God Will Not Give You More Than You Can Handle

Original Date: 
Sunday, July 29, 2018

1 Corinthians 10:13; 2 Corinthians 1:8-9 Christianisms: God Will Not Give You More Than You Can Handle

That’s Not How I Remember It
In 1991 Kevin Costner starred in a movie called Robin Hood: Prince of Thieves. Today, the movie is probably best remembered for its soundtrack and the love song: Everything I do (I do it for you) by Bryan Adams. I remember it as a pretty good action adventure movie that I saw during my first summer of college. It’s also a movie Beth and I re-watched together on video tape (VCR’s were so cool!) while we were dating.

One of the most memorable parts of the movie, for me, was Alan Rickman who played an over-the-top bad guy as the Sheriff of Nottingham. At one point, after Robin Hood has once again bested him, he rants to his underlings that once he captures Robin Hood, he’s going to “cut his heart out with a spoon!” At this, one of his dimwitted deputies replies in confusion: “A spoon, why a spoon?” To which the exasperated Sheriff says: “Because it will hurt more you idiot!”

For some reason, that scene tickled me. And so, for the last 20 years or so, whenever Beth and I are cooking together and one of us asks the other one to grab a spoon, we’ll say to each other: “A spoon, why a spoon?” To which the other will reply: “Because it will hurt more you idiot!” As you can imagine, this has provided us with tons of laughs over the years.

So imagine our disappointment a few years ago when Beth found a DVD of the movie in the bargain bin. For one thing, the DVD was so old that you actually had to stop midway through the movie and flip the DVD over to play the second half. For another, the movie really hasn’t held up that well: we thought it was cheesy and dated. But the worst part was, when we got to our favorite scene, we found out we’d been mis-quoting it. What the deputy actually says after the Sheriff threatens to cut Robin Hood’s heart out with a spoon is: “Why a spoon, cousin? Why not an axe?” To which the Sheriff replies: “Because it's DULL, you twit. It'll hurt more.”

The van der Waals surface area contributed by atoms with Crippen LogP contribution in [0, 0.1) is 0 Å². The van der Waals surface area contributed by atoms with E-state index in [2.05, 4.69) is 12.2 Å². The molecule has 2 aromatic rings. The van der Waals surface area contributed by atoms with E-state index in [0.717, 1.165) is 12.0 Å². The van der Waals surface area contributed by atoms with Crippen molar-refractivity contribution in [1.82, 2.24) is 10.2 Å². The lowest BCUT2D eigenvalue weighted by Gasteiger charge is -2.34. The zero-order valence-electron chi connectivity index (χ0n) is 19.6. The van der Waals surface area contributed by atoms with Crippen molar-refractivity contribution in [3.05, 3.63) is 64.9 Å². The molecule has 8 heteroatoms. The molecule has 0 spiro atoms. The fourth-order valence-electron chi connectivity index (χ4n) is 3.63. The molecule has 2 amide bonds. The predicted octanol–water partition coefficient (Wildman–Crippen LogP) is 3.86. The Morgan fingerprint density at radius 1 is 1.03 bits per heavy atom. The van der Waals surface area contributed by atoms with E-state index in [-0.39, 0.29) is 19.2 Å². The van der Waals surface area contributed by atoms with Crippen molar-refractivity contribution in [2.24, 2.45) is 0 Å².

Personally, I prefer our version of the quote; but that’s not quite how it goes.

I went online and found a list of popular movie quotes that we usually get wrong. Here are some of them:

From Apollo 13, the line we usually say is: “Houston, we have a problem.” But the actual movie line is: “…Ah, Houston, we’ve had a problem.”

Or, from Snow White and the Seven Dwarves. The line we usually quote is: “Mirror, mirror, on the wall. Who is the fairest of them all?” The actual quote, though, is “Magic mirror, on the wall. Who is the fairest one of all?”

Field of Dreams. A movie from Iowa. One that’s been quoted to promote our state: “If you build it, they will come.” But, as it turns out, the actual quote is slightly different: “If you build it, he will come.”

How about Casablanca? We love to quote Brando: “Play it again, Sam.” But the actual line of movie dialogue is: “Play it, Sam. Play ‘As Time Goes By.’”

And then, one more. Star Wars: The Empire Strikes Back. Who hasn’t done their best Darth Vader voice: “Luke, I am your father!”? But here’s how it really goes: “No, I am your father.”
In the long run, it’s not that big of a deal. Most of the misquotes don’t change the meaning all that much. It’s just changing a word or two, and often it makes the quote easier to repeat in multiple settings. And, who really cares, it’s just the movies, right?

But what about when we do the same thing with scripture? What about when we start misquoting scripture? Do we remember the Bible saying things it really doesn’t mean to say?
I’m not talking about switching a word or two around, like saying “In the beginning God made the heavens and the earth” instead of “In the beginning God created the heavens and the earth.” Different translations will often vary in word choice and word order. But I am talking about when we misremember what a verse says in such a way that we change the very meaning of that verse.

For example, 1 Corinthians 10:13 contains this line:

And God is faithful; he will not let you be tempted beyond what you can bear.

It’s a good verse. An important verse. But a lot of us have summarized that quote—and changed it around to make it a little more memorable—to say:
God will not give you more than you can handle.

It’s a common saying. One I am sure you have heard. Probably one you have repeated from time to time. You can see how it sounds similar to 1 Corinthians 10:13. But it is a misquote. And, in this case, I am afraid that that it is a misquote that does more harm than good.